by Grace Remmert about her exchange during the spring semester of her 10th grade year.
My name is Grace Remmert and I’m in the spring semester of my 10th grade year at Shining Mountain Waldorf School, Boulder. I am currently on a three-month exchange to Düsseldorf, Germany and attending the Rudolf Steiner Schule. For those of you who don’t know me, I am an only child who has not traveled outside the US until now. The idea of living with strangers halfway across the world and doing everything in a different language was a crazy prospect and a very new experience.
When first arriving to my exchange home I was warmly welcomed by my host family, Ella, her mother Margot, her father Jan, and her cat Greta -all of whom I love dearly. About 15 hours after arriving in Germany, Margot, Ella and I flew to Italy and spent ten days traveling through Rome, Tuscany, Florence, and Venice and finished the trip by visiting Ella’s family in Bavaria. During the ten days in Italy we went sightseeing, biking, shopping, and took a cooking class where we learned to make pizza and gelato from scratch.
After a memorable adventure through Italy, it was time for me to meet Ella’s friends and start school. At this point, I was definitely nervous but also really excited. On my first day of school I learned a few things: One, that my German needed some work, and two, that the community I was in was very accepting of my mistakes, and was open to helping me learn. And last but not least, I learned that nobody in Germany knows what mac and cheese is, and this was the first of many culture shock experiences I’ve had during my time here.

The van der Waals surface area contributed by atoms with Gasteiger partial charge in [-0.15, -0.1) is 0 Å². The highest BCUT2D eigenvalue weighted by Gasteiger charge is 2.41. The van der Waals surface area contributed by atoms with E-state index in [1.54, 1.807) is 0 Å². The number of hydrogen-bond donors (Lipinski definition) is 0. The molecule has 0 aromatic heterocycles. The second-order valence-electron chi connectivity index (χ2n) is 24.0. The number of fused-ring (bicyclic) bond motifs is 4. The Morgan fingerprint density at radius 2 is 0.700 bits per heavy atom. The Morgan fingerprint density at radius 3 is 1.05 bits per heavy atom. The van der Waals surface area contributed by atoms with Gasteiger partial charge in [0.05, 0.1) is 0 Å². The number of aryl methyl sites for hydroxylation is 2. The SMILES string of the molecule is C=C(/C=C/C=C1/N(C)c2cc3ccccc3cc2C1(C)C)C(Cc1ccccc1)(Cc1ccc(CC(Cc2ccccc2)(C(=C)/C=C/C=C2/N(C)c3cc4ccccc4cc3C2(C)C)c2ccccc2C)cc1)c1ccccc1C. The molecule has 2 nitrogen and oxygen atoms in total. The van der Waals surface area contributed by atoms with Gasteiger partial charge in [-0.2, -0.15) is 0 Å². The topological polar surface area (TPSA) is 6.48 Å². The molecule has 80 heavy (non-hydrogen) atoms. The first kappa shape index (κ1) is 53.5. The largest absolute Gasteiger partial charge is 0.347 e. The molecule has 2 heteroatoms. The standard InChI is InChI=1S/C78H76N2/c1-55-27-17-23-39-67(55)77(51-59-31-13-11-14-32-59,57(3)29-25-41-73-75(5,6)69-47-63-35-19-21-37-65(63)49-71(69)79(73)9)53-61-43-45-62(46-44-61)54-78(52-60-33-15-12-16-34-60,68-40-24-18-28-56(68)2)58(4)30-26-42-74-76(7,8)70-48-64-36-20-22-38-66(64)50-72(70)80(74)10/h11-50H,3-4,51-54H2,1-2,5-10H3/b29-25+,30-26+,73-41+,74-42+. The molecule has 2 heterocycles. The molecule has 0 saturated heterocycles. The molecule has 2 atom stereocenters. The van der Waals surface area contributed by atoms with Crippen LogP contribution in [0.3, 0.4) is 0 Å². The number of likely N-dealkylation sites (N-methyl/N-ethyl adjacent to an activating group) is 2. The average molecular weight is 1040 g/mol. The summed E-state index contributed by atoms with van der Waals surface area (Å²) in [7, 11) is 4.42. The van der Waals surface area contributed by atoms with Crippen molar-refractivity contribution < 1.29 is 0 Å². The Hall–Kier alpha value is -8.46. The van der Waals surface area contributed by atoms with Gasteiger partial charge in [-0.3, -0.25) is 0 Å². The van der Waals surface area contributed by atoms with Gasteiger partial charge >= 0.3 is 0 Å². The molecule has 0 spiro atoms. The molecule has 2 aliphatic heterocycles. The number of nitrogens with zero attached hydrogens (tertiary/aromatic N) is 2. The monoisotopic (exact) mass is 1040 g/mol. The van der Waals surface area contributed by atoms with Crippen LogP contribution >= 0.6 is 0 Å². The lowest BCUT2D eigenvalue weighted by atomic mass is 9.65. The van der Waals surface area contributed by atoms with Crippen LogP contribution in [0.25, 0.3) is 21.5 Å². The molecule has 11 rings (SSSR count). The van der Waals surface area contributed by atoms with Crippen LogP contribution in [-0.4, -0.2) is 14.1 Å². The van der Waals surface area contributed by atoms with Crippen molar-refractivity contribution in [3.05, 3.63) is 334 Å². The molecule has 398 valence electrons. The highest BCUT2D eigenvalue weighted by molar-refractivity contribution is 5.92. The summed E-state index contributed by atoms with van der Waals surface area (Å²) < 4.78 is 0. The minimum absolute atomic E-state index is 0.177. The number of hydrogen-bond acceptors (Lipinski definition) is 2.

After a few weeks of school, I felt like I was understanding more, and could follow along in my classes. However, I was still very hesitant to speak and have conversations with my classmates. After about a month of school, I went on a ten-day, land surveying class trip in France. On the trip I had to hear and speak German the entire time; this was absolutely exhausting and I had many headaches from hearing German all day. However, in doing so my German improved a lot! After the trip, I was much more comfortable with my classmates and speaking German, so naturally I had more conversations and started picking up the language much faster than before.
Not only did I learn lots of German, but I also learned a lot about how I want to live my life going forward. One main takeaway is that I want to make sure I continue to take every opportunity presented, and make the most of every experience, good or bad. The final thing I would like to say is that doing an exchange is a life changing experience. It requires a lot of preparation, time and commitment, but in the end is extremely rewarding and is completely worth the hard work. So if you are reading this and are interested in doing an exchange know that it’s not always easy but in the end is definitely worth it.